“BETWEEN TWO-SPIRIT: BECOMING A WOMAN AT SIXTY”
Chris Muth was a professor of Management at a high school of Engineering in Geneva and was turning sixty years old and had just come through a threatening illness. He decided that it was time for a change and not just any change. He wants to become a woman or has he said—to make his outside appearance fit how he felt inside—the person he had always felt he was. While in this 20s and at college, Chris had lived in a commune in Zurich and joined a club where for transvestite women and he began cross-dressing for the first time. Then he met his future wife and his life took a different direction—he became more conventional and settled down and became a father and a businessman before he entered higher education as a teacher. We are not told what happened during those years but we can imagine that he had always lived as a man. When he flew from Geneva to Thailand for gender-reassignment surgery, it is the first time that any of his friends had ever seen him dressed as a woman.
Filmmaker Laurence Perigaud met Chris by coincidence at a Conference on Transexuality just before the movie was made. It starts with the surgery and follows Chris during the first year of her transition. In the film Chris’s doctor explains that people who want to undergo hormonal or surgical transition to the opposite sex, the Harry Benjamin Code of Practice that is recognized by the World Professional Association for Transgender Health provides the protocols that should be adhered to. In the case of Chris, the doctor allowed him to fast track the entire process—Chris had actually only been on hormones for less than a year (eight months) and had never lived openly as a woman as all other patients do. Chris’s doctor replied with that it was not fair to make someone of Chris’s age wait to transition.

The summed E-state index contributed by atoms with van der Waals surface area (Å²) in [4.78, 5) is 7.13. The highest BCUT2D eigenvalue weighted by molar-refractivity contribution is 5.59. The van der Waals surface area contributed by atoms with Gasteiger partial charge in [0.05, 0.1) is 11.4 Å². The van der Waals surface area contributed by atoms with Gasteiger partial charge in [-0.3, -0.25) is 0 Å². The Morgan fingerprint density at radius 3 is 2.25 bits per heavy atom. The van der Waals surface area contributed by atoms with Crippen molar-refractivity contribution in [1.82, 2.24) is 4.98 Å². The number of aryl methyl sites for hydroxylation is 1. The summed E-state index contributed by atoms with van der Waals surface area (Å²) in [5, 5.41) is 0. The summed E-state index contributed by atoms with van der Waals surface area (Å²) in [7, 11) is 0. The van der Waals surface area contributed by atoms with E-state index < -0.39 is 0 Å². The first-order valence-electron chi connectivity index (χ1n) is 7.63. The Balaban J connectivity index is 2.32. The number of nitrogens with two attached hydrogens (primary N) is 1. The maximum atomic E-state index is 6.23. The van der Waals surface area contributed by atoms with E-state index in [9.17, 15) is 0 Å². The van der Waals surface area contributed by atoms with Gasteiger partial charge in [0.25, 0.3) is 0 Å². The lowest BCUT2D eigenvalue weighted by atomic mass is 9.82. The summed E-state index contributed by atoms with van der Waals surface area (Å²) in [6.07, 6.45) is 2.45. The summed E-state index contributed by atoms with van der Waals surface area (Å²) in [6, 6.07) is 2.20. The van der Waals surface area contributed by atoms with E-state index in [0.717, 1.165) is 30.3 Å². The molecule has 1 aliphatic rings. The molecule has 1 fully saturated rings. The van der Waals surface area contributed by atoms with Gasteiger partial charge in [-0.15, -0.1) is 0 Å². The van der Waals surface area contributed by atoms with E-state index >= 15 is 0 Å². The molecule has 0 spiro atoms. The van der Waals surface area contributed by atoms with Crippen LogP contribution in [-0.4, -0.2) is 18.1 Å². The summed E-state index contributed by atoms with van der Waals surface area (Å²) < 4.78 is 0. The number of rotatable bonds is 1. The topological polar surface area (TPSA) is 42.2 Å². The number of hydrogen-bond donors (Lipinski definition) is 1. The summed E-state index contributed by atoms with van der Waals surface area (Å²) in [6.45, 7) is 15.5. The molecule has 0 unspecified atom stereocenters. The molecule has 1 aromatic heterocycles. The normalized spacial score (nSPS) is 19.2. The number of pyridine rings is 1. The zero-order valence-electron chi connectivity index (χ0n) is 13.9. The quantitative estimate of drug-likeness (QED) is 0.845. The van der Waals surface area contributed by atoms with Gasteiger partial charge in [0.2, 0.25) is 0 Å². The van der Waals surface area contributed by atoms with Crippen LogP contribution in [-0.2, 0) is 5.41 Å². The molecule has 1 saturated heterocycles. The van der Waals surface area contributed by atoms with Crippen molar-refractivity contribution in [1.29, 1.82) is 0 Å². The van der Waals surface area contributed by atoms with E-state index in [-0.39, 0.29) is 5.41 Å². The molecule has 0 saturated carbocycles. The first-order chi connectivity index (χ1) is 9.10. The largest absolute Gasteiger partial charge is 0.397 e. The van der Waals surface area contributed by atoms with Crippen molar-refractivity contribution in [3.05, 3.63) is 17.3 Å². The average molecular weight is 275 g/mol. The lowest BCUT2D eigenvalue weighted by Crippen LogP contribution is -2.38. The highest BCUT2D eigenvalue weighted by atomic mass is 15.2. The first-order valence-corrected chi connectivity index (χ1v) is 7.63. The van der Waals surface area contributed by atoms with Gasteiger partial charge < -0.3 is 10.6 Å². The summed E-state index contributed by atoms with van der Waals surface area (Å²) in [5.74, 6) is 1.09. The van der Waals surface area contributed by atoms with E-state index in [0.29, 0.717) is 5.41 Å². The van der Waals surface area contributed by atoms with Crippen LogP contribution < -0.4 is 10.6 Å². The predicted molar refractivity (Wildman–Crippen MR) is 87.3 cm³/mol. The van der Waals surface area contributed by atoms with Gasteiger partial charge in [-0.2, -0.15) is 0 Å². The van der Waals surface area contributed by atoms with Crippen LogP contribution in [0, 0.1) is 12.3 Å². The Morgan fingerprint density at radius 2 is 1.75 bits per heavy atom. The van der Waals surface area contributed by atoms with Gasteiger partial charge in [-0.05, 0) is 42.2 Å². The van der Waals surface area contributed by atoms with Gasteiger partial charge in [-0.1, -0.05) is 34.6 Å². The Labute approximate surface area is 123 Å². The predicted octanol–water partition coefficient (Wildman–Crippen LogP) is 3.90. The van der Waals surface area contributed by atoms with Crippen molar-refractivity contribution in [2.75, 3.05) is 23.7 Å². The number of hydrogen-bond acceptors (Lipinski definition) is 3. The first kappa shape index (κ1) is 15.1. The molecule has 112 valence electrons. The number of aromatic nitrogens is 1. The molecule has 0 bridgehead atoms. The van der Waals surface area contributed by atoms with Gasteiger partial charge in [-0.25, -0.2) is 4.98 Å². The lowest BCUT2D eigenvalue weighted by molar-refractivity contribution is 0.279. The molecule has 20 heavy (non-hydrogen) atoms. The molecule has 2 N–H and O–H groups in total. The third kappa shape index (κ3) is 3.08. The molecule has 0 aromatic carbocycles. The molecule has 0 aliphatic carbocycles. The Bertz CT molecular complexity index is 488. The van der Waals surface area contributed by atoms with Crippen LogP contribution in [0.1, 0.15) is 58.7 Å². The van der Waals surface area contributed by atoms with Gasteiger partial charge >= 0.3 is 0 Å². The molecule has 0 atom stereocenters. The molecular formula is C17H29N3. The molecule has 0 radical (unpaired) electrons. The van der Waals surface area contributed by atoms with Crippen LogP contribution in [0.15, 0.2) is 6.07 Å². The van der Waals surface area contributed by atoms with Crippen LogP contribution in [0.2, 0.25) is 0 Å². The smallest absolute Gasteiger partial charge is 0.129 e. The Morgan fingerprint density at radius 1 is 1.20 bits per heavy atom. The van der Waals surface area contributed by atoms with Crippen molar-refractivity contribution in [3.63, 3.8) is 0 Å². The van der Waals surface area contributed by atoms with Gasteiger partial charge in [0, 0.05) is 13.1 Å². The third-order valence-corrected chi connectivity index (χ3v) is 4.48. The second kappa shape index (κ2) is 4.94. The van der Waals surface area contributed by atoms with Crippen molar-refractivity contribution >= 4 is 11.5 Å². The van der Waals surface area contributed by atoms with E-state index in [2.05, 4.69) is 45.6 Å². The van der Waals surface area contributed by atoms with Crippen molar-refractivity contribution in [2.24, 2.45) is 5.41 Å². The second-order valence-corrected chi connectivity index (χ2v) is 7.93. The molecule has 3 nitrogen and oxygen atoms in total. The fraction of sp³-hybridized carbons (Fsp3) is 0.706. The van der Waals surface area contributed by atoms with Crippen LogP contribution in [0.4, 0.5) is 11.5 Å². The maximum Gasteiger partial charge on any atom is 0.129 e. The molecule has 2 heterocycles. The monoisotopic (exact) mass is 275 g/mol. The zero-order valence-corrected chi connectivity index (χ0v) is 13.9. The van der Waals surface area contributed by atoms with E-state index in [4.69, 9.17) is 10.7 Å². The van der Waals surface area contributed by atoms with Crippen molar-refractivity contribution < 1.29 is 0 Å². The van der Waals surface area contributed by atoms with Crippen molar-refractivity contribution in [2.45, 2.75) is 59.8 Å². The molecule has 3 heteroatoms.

Chris’ doctor in Thailand supplied him with a soft and feminine face as well as altered Chris’ sex organs. Upon recovery, Chris returned to Geneva but only partially ready for the entire change. Now while home, Chris is Christa, a new woman but at work and out in society, he is Chris. He dresses in unisex clothing and he ultimately plans to let his employers know. Aside from teaching, Chris is the director of an industrial association. It was his plan to also let his teaching colleagues know at the semester’s end but rumors got to them first and he had to do so earlier than planned.
European academia is conservative and his teaching fellows are struggling with this new identity. Some are okay with it albeit reluctantly and the president of the school has offered support. Unfortunately the news reached the association and Chris has been asked to resign. His ex-wife finally files for divorce and their daughter will have nothing to do with her father at all.
The movie looks at these rejections but the main focus is on the transition and is positive even though it all seems so unreal. In effect, it seems to agree with the fast track way the surgery was performed and this means that it agrees with bypassing the safeguards.
Today, it seems that Christa Muth is an extremely likable and personable woman who loves sensible shoes and has a fine sense of self-deprecating humor. She makes fun of the clothes she wears and admits that her taste is terrible. I am still, however, not sure if this is a remarkable story of bravery and courage or something else. What we do see is that it is never too late in life to become who you really are regardless of the consequences.